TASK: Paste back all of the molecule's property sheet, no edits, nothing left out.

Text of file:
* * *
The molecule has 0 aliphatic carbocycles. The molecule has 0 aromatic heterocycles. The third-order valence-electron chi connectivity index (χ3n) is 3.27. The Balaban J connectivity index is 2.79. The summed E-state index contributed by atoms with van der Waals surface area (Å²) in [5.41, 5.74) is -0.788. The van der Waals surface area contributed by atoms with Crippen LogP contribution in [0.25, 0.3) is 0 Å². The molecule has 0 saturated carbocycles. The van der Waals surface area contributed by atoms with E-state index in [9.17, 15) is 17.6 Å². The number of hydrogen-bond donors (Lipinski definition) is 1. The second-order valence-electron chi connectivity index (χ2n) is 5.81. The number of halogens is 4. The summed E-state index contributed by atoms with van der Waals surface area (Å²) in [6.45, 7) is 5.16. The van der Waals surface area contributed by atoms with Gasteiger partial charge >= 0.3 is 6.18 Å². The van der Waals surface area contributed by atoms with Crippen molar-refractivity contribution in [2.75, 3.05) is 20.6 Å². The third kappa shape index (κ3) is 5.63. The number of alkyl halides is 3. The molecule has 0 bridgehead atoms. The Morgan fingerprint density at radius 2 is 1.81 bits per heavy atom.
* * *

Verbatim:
The molecule has 0 aliphatic carbocycles. The molecule has 0 aromatic heterocycles. The third-order valence-electron chi connectivity index (χ3n) is 3.27. The Balaban J connectivity index is 2.79. The summed E-state index contributed by atoms with van der Waals surface area (Å²) in [5.41, 5.74) is -0.788. The van der Waals surface area contributed by atoms with Crippen LogP contribution in [0.25, 0.3) is 0 Å². The molecule has 0 saturated carbocycles. The van der Waals surface area contributed by atoms with E-state index in [9.17, 15) is 17.6 Å². The number of hydrogen-bond donors (Lipinski definition) is 1. The second-order valence-electron chi connectivity index (χ2n) is 5.81. The number of halogens is 4. The summed E-state index contributed by atoms with van der Waals surface area (Å²) in [6.45, 7) is 5.16. The van der Waals surface area contributed by atoms with Gasteiger partial charge >= 0.3 is 6.18 Å². The van der Waals surface area contributed by atoms with Crippen molar-refractivity contribution in [2.75, 3.05) is 20.6 Å². The third kappa shape index (κ3) is 5.63. The number of alkyl halides is 3. The molecule has 0 bridgehead atoms. The Morgan fingerprint density at radius 2 is 1.81 bits per heavy atom.